Are people swapping their cats and goldfish for praying mantises?

The first overview of the pet mantis market’s dynamics reports a lack of regulations, but also the potential of a stronger collaboration between hobbyists and scientists for biodiversity conservation.

New research sheds light on the pet insect market and its implications on biodiversity conservation

Rearing insects at home as pets may sound strange and a bit nerdy, but thousands of people all over the world have already swapped their hamsters for praying mantises or stick insects.

These insects, sold at fairs and pet markets, or collected in the wild and then reared by amateurs or professionals, are gaining increased popularity and fueling a largely unknown market. Not all of them are small, crawling monsters. Some are elegant, with flower-like coloration (the Orchid Mantis, Hymenopus coronatus), and some are funny-looking like Pokémons (e.g. the Jeweled Flower Mantis, Creobroter wahlbergii). Many can be safely manipulated and cuddled as they look at you with big, cute kitty-eyes (the Giant Shield Mantis Rhombodera basalis).

 The beautiful orchid mantis Hymenopus coronatus, one of the most priced and requested mantis species on the market. Photo by William Di Pietro

When choosing a pet insect, “customers” consider things such as shape, size, colors, and behaviors. They might also take into account how rare a certain species is, or how easy it is to look after. Looking at these preferences, Roberto Battiston of Museo di Archeologia e Scienze Naturali G. Zannato (Italy), William di Pietro of the World Biodiversity Association (Italy) and entomologist Kris Anderson (USA) published the first overview of the mantis pet market. Understanding how this market, still mostly unregulated, is changing, may be crucial to the conservation of rare species and promoting awareness of their habitat and place in the ecosystem.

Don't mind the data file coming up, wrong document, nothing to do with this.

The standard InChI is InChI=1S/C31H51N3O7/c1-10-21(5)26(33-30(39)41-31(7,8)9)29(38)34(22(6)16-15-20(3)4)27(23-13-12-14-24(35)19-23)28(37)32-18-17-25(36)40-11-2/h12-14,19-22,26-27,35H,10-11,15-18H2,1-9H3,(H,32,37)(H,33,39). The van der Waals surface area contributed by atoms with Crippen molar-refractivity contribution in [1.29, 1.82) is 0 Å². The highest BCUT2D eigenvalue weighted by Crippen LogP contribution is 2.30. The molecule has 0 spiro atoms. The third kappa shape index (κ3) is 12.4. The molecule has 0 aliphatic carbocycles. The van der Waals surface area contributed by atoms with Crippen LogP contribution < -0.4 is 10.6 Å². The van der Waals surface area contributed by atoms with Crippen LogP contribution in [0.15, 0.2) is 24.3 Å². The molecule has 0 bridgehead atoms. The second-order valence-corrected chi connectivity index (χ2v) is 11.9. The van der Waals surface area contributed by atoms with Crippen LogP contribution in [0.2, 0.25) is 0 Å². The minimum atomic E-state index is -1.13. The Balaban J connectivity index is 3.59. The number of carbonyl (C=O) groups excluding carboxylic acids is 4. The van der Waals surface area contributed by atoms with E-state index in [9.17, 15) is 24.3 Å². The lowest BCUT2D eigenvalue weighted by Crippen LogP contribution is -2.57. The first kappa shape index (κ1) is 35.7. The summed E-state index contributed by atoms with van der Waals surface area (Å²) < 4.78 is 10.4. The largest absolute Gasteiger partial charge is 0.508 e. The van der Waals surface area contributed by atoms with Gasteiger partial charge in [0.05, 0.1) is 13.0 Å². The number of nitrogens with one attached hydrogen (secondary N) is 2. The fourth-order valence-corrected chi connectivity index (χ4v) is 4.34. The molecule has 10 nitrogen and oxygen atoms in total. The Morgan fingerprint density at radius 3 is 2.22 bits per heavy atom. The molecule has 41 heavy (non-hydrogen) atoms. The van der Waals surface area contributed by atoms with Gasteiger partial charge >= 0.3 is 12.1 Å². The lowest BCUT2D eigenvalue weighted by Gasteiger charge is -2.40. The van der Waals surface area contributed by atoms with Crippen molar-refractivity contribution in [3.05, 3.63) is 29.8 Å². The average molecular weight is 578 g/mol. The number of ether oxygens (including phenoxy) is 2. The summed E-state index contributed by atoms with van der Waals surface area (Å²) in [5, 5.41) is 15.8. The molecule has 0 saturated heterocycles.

A survey among almost 200 hobbyists, enthusiasts and professional sellers in the mantis community from 28 different countries showed that the targets of this market are indeed predictable. The typical mantis breeder or enthusiast, the study found, is 19 to 30 years old and buys mantises mostly out of personal curiosity or scientific interest. Willing to spend over $30 for a single individual, most people will prefer beautiful looking species over rare ones.

A cute nymph of the Jeweled Flower Mantis Creobroter wahlbergii resting on the tip of a finger. Photo by William Di Pietro

The research, published in the open-access Journal of Orthoptera Research, identified buyers as “mostly curious enthusiasts with poor knowledge of the market dynamics and the laws behind it, even if they seem to generally care about their pet.”

But the data also suggests the trade might not always be on the legal side, as “about one time out of four the lack of permits or transparency from the seller is perceived from the buyer.”

A good collaboration between science and this large community may play a crucial role in the conservation of mantises in nature, the researchers point out.

The Giant Shield Mantis Rhombodera basalis looking for a friend. Photo by William Di Pietro

Mantises and, in general, insects, are poorly known in terms of biology, distribution, and threats, with many species still unknown and waiting to be discovered. This is a big limit to their protection and conservation, since you cannot protect what you don’t know.

“Hobbyists and pet insect enthusiasts are producing and sharing a huge quantity of observations on the biology and ecology of hundreds of species, even rare or still undescribed ones, a priceless heritage for the scientific community,” the researchers conclude.